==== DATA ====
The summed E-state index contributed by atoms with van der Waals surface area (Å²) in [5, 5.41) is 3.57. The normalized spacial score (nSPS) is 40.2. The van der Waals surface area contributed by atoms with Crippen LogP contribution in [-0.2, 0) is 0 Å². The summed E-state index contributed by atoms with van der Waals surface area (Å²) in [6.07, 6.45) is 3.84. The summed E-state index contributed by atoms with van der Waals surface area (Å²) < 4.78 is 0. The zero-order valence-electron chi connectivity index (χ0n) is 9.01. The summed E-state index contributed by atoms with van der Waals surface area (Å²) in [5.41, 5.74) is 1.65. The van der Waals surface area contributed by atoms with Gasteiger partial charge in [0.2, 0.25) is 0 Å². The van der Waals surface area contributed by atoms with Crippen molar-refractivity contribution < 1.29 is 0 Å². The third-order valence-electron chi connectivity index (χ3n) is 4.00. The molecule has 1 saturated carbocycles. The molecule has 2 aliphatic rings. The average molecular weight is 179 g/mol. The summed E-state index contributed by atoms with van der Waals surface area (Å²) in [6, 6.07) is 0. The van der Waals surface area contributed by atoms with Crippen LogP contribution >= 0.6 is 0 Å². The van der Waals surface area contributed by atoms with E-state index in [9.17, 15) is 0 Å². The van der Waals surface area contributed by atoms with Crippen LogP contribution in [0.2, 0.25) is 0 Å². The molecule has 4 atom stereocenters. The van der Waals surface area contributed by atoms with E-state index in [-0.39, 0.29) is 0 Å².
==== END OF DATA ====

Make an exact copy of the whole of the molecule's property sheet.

The summed E-state index contributed by atoms with van der Waals surface area (Å²) in [5, 5.41) is 3.57. The normalized spacial score (nSPS) is 40.2. The van der Waals surface area contributed by atoms with Crippen LogP contribution in [-0.2, 0) is 0 Å². The summed E-state index contributed by atoms with van der Waals surface area (Å²) in [6.07, 6.45) is 3.84. The summed E-state index contributed by atoms with van der Waals surface area (Å²) < 4.78 is 0. The zero-order valence-electron chi connectivity index (χ0n) is 9.01. The summed E-state index contributed by atoms with van der Waals surface area (Å²) in [5.41, 5.74) is 1.65. The van der Waals surface area contributed by atoms with Gasteiger partial charge in [0.2, 0.25) is 0 Å². The van der Waals surface area contributed by atoms with Crippen molar-refractivity contribution < 1.29 is 0 Å². The third-order valence-electron chi connectivity index (χ3n) is 4.00. The molecule has 1 saturated carbocycles. The molecule has 2 aliphatic rings. The average molecular weight is 179 g/mol. The summed E-state index contributed by atoms with van der Waals surface area (Å²) in [6, 6.07) is 0. The van der Waals surface area contributed by atoms with Crippen LogP contribution >= 0.6 is 0 Å². The van der Waals surface area contributed by atoms with E-state index in [9.17, 15) is 0 Å². The van der Waals surface area contributed by atoms with Crippen LogP contribution in [0.2, 0.25) is 0 Å². The molecule has 4 atom stereocenters. The van der Waals surface area contributed by atoms with E-state index in [-0.39, 0.29) is 0 Å².